Waters challenged Tribune license transfers


Maxine WatersThe trials and tribulations of the Tribune reorganization inspired Rep. Maxine Waters (D-CA) to look into breaking up the company’s cross-owned print/broadcast properties, among other things. She penned a letter to FCC Chairman Julius Genachowski on the topic.

 “As a Member of the U.S. House of Representatives Committee on the Judiciary, I write to express my growing concerns with the extent to which the Commission monitors and holds investment banks and private equity firms accountable to public interest and disclosure obligations governing FCC license holders once a media company is liquidated in bankruptcy and media properties are transferred to creditor-firms,” she wrote in a 4/17/12 letter. She asked for an assessment an report on the matter.

She said the FCC has not been able to keep up with the entry of private equity into the broadcast business.

She cited a dispute over retransmission consent between Tribune and DirecTV in which Tribune’s creditors blocked a completed deal. (That claim is in dispute. DirecTV announced that a deal had been completed, but Tribune said only parts of the total package were complete and that it was not ready to sign on the dotted line until all issues were resolved.)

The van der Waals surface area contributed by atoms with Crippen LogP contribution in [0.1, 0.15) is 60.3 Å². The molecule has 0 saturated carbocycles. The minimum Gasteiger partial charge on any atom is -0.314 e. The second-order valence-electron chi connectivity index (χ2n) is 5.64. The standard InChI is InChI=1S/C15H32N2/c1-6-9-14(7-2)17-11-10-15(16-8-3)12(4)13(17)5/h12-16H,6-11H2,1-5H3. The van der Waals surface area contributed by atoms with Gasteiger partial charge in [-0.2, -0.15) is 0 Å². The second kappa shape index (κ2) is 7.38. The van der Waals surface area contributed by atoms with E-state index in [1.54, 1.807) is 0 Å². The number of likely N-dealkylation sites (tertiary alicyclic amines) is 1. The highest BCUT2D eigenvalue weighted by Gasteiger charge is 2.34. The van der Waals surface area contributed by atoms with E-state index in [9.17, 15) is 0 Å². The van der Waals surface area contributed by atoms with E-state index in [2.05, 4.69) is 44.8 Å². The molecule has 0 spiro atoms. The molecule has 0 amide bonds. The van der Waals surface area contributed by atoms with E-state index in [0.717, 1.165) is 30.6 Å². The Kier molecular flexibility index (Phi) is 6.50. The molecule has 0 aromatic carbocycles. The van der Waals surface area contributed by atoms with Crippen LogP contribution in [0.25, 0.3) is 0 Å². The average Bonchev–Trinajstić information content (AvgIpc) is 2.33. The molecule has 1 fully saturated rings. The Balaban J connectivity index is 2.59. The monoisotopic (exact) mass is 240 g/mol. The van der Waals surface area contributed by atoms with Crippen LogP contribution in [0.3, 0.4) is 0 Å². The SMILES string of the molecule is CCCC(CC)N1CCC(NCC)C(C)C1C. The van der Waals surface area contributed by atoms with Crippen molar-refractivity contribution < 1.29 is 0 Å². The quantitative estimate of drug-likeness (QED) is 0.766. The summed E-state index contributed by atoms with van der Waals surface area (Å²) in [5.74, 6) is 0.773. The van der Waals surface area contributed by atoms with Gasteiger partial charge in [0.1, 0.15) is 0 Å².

Waters stated her belief that the FCC should look at denying waivers requested to continue common same-market ownership of broadcast and newspaper assets.

Genachowski, who generally plays his cards close to his chest when answering congressional letters, told Waters that she raised important issues and stated that the FCC was looking into just such matter. He said her letter would be made part of the record.

RBR-TVBR observation: Is it wise to take a tough situation and make it even tougher by imposing fire sale conditions on a company trying to dig out of a hole? We understand the impulse to punish those whose top-level business decisions led to a melt-down – but forcing properties to be spun off will also likely cost the jobs of employees who had no say in those decisions.

From what we’re seeing, many of the Tribune properties will be going on the market soon enough and it does look like there is a very good chance that many of the cross-owned print and broadcast properties may be split apart.